6. Remove from pan and eat while still warm.
Tuesday, June 22, 2010
I've been eagerly anticipating the opening of the San Diego Fair. Every year, I love seeing what new food creations will be at the fair and it's a yearly tradition to go and sample the various fair foods.
Boyfriend and I paid a visit to the fair this past weekend. The theme this year is aptly named "Taste of Fun." We were surprised by the lines that greeted us at the entrance. In all the years we've been to the fair, we've never seen the lines so long.
Once inside, we headed straight for the food. I'd already scoped out all the new food fair offerings online as well as printed a map of the different vendor locations and what they would be offering. Out of all the new featured food items, the one I had been anticipating most was the deep fried Klondike bar offered by Chicken Charlie's. Prior to visiting the fair, I had read Darlene's preview at My Burning Kitchen. She had not enjoyed the klondike bar because it was completely melted. After reading her review, I almost passed on trying it, but curiosity won over. I had been wanting it for so long that I just had to check it out for myself.
The Klondike bar took an usually long time to make. When it came out, I was happy to see how big it was. Upon digging in though, I was pretty disappointed. The ice cream was a complete melty mess. Chicken Charlie's has come up with some tasty deep fried treats over the years, but this was one creation I was not a fan of.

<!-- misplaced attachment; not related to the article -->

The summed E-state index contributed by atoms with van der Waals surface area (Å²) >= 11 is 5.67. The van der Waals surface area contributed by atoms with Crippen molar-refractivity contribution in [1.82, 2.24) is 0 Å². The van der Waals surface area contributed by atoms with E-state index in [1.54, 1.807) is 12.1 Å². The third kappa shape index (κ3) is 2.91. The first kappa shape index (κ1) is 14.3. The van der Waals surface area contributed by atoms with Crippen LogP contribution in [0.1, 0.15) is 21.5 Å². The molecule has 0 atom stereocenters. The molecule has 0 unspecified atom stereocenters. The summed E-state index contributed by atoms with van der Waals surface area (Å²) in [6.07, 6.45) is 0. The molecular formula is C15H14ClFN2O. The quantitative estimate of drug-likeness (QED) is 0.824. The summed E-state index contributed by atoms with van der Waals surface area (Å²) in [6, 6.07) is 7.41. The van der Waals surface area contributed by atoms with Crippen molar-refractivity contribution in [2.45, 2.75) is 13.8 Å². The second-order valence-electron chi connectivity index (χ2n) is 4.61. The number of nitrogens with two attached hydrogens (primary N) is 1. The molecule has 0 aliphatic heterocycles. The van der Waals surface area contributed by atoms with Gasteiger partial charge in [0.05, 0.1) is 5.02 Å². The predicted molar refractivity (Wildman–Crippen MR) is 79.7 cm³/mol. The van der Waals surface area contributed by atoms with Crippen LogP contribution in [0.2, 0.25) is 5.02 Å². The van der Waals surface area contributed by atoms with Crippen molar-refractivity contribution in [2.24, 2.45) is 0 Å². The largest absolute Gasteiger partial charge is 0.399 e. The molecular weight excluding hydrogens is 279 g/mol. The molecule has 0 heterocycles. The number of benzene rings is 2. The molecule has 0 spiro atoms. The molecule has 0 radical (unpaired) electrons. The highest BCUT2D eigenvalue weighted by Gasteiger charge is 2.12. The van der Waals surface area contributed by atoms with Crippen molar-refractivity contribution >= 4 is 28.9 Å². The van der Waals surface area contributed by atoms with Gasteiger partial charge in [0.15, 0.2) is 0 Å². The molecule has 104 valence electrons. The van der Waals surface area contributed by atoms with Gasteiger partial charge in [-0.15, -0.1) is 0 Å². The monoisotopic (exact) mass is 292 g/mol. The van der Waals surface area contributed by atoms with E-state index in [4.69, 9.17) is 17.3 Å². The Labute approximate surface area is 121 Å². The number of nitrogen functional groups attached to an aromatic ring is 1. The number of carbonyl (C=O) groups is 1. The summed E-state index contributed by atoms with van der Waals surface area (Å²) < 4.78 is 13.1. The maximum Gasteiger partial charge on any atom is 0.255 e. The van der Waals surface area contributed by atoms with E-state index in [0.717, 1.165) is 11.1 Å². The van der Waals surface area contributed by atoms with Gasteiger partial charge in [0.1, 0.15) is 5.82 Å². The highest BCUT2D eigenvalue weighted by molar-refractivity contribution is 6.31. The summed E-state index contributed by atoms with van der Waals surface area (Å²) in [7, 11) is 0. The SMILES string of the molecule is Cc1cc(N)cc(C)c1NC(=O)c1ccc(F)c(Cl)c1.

Another treat I thought looked interesting was the ice cream smores offered by Fruit Caboose Ice Cream. Soft serve ice cream was sandwiched in between two crispy graham crackers. Mixed with the ice cream were small marshmallows. The top graham cracker was covered with a thin layer of chocolate. Biting into this, I did feel like I was eating a smore, but with the addition of ice cream. I enjoyed this treat. The vanilla ice cream was super soft and creamy and I was surprised at how well the graham crackers complemented the ice cream, having not eaten this combination before. Boyfriend wasn't as pleased, but he also doesn't like graham crackers.
The Fresh Cream Puff is something I've seen every year at the fair, but have never tried. It always looks really popular. I used to enjoy my puffs filled with whipped cream, but after trying Beard Papa's cream puffs, I'm always disappointed by the whipped cream ones. When I saw that the Fresh Cream Puff would be offering "Puff on a stick" I decided this would be the year to finally check out this vendor.
Once I arrived, I noticed that they had both a puff on a stick: four mini puffs stuck together on a skewer, or you could get puff on a plate: the same four puffs in a plate. Since I would have to remove the puffs off the stick to eat them anyway, I decided to get the puffs on a plate. They had patriotic puff color/flavors going on. I chose to get one of each flavor because I liked the colors.
Unfortunately, neither Boyfriend or I were fans of the puffs. The cream tasted too light and artificial. It tasted more like the whipped cream in a can rather than the fresh whipped cream I like to make at home. The various flavors made them taste even more artificial. The puffs themselves were a bit hard and chewy too.